Africa’s Development Requires Twenty-Fold Increase in Electricity, 7,000 New Nuclear Power Plants

re posted from                             EIR DAILY ALERT SERVICE

Africa’s Development Requires Twenty-Fold Increase in Electricity, 7,000 New Nuclear Power Plants

June 26 (EIRNS)—Preliminary work by the LaRouche Economic Task Force has found that in order to counter the imminent fatal effects on Africa of the COVID-19 pandemic and famine, as well as to secure and develop Africa’s future, the continent requires a twenty-fold increase in its net electricity-generating capacity—the power equivalent to the building of 7,000 new nuclear power plants.

This electricity would not only be necessary to power hospitals, but to run the whole economy: water purification plants and irrigation, manufacturing plants, high-speed rail systems, homes and apartments, etc.

In 2017, the populations of Africa’s 54 nations collectively consumed 683 billion kilowatt-hours of electricity. For a continent of 1.2 billion people, this is gravely insufficient. The LaRouche Task Force used the United States’ per-capita electricity consumption annually as a provisional standard, i.e. the total electricity used for the total U.S. economy—manufacturing, agriculture, housing, etc.—expressed per person. To reach that working standard, Africa would require raising electricity consumption to 14,450 billion kilowatt-hours annually, for all purposes of the economy, an increase in electricity consumption of an additional 13,770 billion kilowatt-hours. This is a twenty-fold increase.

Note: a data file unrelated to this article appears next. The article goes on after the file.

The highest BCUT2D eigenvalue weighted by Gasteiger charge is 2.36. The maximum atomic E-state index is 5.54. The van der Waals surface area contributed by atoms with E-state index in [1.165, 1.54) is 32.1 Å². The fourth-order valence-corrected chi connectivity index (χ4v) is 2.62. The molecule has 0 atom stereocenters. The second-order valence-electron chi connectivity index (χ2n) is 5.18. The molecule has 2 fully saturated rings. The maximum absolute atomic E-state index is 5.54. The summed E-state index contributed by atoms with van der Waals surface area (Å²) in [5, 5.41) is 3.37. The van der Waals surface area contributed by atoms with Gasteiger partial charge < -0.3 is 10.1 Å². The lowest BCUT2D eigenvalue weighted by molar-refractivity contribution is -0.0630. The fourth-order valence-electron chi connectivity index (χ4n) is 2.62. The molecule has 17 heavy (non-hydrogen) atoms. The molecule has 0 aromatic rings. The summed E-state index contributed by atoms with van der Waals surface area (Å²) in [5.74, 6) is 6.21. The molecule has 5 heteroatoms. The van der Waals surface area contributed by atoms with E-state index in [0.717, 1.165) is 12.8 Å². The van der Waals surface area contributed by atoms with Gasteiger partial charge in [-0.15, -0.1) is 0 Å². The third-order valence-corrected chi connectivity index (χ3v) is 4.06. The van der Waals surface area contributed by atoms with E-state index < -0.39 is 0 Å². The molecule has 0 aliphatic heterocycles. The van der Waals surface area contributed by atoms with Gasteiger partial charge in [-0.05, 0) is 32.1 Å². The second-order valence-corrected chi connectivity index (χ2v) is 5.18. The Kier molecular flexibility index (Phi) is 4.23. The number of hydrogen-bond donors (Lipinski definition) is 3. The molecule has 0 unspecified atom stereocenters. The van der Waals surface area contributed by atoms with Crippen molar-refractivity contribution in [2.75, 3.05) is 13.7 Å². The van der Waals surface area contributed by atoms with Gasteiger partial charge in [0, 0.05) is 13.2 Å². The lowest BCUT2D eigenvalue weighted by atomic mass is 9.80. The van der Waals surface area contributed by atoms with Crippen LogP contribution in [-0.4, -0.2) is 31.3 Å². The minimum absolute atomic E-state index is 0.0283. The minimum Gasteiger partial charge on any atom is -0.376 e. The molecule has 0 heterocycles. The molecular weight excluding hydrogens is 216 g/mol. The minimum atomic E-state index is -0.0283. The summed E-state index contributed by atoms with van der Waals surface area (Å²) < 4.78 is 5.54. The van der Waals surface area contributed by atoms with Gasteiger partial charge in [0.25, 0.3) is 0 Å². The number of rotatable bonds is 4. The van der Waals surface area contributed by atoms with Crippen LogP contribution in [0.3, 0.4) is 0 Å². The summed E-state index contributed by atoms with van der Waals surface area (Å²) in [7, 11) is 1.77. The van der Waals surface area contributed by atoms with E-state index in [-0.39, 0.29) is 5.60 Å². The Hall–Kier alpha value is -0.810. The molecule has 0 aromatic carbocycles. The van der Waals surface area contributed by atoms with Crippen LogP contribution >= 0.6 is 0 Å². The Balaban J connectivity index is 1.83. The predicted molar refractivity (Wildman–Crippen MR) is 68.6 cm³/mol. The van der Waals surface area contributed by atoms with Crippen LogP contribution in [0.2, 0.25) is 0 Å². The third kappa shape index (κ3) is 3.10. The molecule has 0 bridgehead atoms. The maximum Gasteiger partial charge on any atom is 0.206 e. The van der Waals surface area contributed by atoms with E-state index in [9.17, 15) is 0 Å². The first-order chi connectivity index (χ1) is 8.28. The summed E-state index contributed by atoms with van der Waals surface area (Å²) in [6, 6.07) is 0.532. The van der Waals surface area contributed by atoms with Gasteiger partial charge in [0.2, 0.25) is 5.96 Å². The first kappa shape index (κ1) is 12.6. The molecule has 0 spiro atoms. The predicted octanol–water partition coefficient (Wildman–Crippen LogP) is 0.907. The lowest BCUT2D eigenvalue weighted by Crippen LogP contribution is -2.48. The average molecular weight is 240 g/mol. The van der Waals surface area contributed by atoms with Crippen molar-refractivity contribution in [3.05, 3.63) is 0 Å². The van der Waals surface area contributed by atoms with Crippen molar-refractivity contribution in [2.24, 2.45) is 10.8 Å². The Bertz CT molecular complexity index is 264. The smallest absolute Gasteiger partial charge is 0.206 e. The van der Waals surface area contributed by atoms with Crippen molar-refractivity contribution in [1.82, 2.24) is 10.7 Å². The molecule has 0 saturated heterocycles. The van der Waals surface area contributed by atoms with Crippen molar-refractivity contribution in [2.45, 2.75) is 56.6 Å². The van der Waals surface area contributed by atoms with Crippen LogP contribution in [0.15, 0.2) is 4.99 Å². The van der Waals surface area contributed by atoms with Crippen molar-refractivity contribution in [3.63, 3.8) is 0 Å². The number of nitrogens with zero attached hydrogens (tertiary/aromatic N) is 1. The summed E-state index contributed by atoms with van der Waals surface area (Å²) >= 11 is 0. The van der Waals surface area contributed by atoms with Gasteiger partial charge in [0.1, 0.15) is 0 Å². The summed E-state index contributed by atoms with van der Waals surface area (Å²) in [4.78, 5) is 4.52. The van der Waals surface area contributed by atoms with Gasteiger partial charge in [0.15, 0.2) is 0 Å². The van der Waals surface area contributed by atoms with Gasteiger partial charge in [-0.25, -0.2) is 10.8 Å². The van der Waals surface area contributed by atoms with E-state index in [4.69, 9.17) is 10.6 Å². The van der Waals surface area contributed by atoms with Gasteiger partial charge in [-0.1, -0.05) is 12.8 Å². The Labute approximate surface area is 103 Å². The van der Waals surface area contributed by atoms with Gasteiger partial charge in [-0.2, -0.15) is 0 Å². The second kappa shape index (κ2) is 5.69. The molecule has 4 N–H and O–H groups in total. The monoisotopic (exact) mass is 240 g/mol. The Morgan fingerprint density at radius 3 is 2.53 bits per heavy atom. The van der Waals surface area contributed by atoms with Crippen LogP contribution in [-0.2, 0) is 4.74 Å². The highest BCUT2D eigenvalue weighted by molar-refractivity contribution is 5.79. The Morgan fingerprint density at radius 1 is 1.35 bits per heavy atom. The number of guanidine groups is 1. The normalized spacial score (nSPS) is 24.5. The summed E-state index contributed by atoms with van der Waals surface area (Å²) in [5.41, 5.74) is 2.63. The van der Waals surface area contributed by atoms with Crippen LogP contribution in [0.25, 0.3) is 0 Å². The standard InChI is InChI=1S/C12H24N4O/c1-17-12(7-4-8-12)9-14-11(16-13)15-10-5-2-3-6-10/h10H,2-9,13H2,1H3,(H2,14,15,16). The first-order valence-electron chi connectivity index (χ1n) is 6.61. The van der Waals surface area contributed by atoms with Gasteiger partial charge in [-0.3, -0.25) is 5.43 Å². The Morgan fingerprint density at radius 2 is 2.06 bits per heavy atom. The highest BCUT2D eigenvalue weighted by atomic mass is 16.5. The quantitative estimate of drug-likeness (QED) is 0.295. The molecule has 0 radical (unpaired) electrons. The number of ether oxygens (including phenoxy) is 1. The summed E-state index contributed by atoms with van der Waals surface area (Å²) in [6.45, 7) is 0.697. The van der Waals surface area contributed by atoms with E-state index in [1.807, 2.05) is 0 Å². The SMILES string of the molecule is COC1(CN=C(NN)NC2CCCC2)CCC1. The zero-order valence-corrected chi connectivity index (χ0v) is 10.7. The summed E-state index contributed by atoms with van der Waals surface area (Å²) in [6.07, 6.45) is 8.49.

To meet this standard for Africa, were the electricity to be supplied primarily through nuclear power, this would require the construction on the continent of 1,400 new thousand-megawatt nuclear power plants, joined by 5,600 new 60-megawatt small modular nuclear reactors (SMRs): a total of 7,000 nuclear plants. The 1,000-megawatt plants would be sited in cities and large urban areas; the SMRs would be situated where energy need is less geographically intense. This power equivalent could be produced also by a combination of nuclear power, hydroelectric power, and gas- and coal-fired plants.

Because nuclear plants take five to seven years to build and install, the construction of a string of gas-fired plants, with a 150 to 500 megawatt capacity, should be started immediately, with construction times of 12 to 24 months, with abundant gas supplies on the continent itself. Russia should float 60-megawatt SMRs to Africa as quickly as it can produce them. At the same time, there must be an eye toward Africa participating in the construction of nuclear plants, hydroelectric dams and gas-fired plants.

Ultimately, African nations should be able to produce these plants themselves. This is a critical part of the LaRouche plan to create 1.5 billion new productive jobs.

Source: EIR Daily Alert Service

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